News
Sponsored
Emerging tech
VC

Can this start-up solve the battery supply chain’s waste problem?

With fresh seed capital, Aepnus Technologies hopes to use electrolysis to eliminate sodium sulfate waste from battery manufacturing.

Listen to the episode on:
Apple Podcast LogoSpotify Logo

Photo credit: Martin Bernetti / AFP via Getty Images

Photo credit: Martin Bernetti / AFP via Getty Images

The lithium-ion battery market has a waste problem. Every step of its supply chain, from mining to recycling, generates a white crystalline salt as a byproduct: sodium sulfate. 

An average battery plant produces between 50,000 and 100,000 tons of sodium sulfate per year. And at the moment, the main outlet for its disposal is a landfill. 

  • The top line: The startup Aepnus Technology has developed an electrochemical platform that recycles sodium sulfate waste, designed to tackle the battery supply chain’s waste problem. The company emerged from stealth today with a $8 million round of seed financing, led by Clean Energy Ventures.
  • Market grounding: The International Energy Agency anticipates that the global market value of batteries will need to quadruple by 2030, to $330 million. And in light of this projected growth, battery recycling is attracting a lot of money from investors hoping to build circularity into the supply chain and reduce the need for mining. But the industry is still in its infancy; Aepnus’ co-founders anticipate that the wide-scale adoption of tech solutions to the waste problem is likely at least a decade away. 

Aepnus co-founders Lukas Hackl and Bilen Akuzum met at University of California, Berkeley, as exchange students 13 years ago. Now, the two engineers and first-time founders are ready to go public with their invention: a technology that converts sodium sulfate waste back into sodium hydroxide and sulfuric acid, two input chemicals essential to battery production.

According to chief executive officer Hackl, the sodium sulfate is a problem across the battery supply chain. 

“While we were doing customer discovery, the problem that kept popping up — whether we were talking to folks recycling batteries, mining battery minerals, or making battery cells — was this waste stream issue,” Hackl said.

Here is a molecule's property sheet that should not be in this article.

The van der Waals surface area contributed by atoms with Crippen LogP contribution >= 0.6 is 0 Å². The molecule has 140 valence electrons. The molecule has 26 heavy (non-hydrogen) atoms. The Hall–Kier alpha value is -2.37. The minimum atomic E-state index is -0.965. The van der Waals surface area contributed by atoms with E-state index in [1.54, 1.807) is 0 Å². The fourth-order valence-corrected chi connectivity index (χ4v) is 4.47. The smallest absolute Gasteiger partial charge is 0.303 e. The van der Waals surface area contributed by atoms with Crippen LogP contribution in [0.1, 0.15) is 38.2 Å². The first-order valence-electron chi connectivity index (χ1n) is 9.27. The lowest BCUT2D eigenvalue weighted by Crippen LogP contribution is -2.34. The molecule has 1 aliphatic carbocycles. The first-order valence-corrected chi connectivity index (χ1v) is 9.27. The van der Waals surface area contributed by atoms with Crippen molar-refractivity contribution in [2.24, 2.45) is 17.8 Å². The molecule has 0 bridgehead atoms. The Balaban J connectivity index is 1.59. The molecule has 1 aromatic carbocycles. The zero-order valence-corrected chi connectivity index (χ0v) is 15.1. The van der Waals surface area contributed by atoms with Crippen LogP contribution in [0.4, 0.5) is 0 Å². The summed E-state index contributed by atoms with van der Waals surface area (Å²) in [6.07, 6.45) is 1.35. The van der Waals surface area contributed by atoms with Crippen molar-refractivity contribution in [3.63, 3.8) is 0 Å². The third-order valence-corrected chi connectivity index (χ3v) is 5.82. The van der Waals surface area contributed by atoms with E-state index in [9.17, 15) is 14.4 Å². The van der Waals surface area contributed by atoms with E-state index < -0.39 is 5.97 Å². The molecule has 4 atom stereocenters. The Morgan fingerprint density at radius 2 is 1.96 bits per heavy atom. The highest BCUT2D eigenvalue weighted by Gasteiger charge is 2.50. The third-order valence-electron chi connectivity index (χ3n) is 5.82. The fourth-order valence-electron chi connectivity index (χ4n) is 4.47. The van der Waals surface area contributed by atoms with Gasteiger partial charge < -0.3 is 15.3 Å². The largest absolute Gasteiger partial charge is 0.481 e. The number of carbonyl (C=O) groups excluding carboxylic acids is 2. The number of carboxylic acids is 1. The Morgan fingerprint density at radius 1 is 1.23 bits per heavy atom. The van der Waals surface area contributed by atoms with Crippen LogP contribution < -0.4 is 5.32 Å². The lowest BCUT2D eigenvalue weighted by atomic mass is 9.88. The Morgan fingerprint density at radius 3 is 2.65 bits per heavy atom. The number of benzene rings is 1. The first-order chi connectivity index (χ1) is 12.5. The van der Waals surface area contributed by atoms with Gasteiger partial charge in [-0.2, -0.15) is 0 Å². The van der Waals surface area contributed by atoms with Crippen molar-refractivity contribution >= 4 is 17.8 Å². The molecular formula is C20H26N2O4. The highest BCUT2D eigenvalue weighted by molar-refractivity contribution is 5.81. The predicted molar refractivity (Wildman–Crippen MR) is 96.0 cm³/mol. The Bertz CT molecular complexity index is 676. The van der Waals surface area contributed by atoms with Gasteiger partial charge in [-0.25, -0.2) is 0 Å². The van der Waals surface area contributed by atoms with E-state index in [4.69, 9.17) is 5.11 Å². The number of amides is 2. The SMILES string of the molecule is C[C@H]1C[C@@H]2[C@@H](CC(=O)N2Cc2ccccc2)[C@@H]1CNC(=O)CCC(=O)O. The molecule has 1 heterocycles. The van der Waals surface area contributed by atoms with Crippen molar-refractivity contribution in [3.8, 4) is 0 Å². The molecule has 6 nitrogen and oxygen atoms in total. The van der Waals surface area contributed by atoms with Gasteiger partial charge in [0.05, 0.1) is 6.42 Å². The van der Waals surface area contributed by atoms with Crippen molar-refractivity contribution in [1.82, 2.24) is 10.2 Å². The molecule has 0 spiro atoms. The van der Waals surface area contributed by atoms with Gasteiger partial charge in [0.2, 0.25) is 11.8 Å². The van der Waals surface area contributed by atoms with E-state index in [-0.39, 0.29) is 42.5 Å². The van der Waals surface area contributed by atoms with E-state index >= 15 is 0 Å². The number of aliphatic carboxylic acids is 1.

Akuzum, the chief technology officer, told Latitude Media that it uses clean electricity to “put energy back into the salt waste, to split it back into acid and base form.” The process uses an electrolyzer the size of a pickup truck, which is designed to process around 20,000 tons of sodium sulfate yearly.

Listen to the episode on:
Apple Podcast LogoSpotify Logo
No items found.
No items found.
No items found.
No items found.

The path to deployment

According to Akuzum, Aepnus’ goal is for its technology to fully recycle a potential customer’s sodium sulfate waste, and to keep doing so indefinitely, as there’s “no decrease in quality over time.”

But that vision is a long way off for the young company. 

Aepnus will use its seed financing round to deploy pilot systems and to ramp up a demonstration-scale system in the next two years or so. In addition to Clean Energy Ventures, Voyager Ventures, Lowercarbon Capital, Impact Science Ventures, Muus Climate Partners and Gravity Climate Fund also joined the round.

A flagship, two-ton-per-year pilot system is already in the works to a group of customers in Canada. The eventual demonstration-scale project is planned to be 10 times as large.

The start-up is still evaluating which business model is best suited to its needs: selling the technology with maintenance packages, or developing and operating plants itself. But the co-founders hope to achieve commercial scale in around four years, according to Hackl. 

And after four years? Well, the Aepnus vision is that a battery company using its technology could theoretically stop trucking in hundreds of tons of sodium hydroxide and sulfuric acid daily. 

A cobalt mine in Canada, for example, consumes about 60 tons of sodium hydroxide and 100 tons of sulfuric acid per day, according to Akuzum. And while the costs of these chemicals vary from customer to customer, for some precursor-cathode active material plants they can account for as much as 30% of operating expenses. 

“Being able to generate these chemicals on-site can be a huge cost-saver, and would allow companies to untether themselves from a fluctuating market,” Akuzum said. “We can offer these chemicals at the spot price that they would normally purchase off the market. And…because these chemicals are being regenerated on-site, there is no transportation cost involved.” 

Sodium sulfate is a byproduct of many chemical processes beyond the battery industry as well. Aepnus sees its recycling technology as having potential applications in other areas of chemical manufacturing, such as textile processing or paint pigments production. 

“Electrolytic manufacturing is the key to decarbonizing chemical manufacturing broadly speaking,” said Hackl. “As the cost of green electrons decreases, we need to develop the technologies to put those electrons to work: not just store them so we can drive our cars and power or microwaves, but use them constructively in the manufacturing world we live in.”

No items found.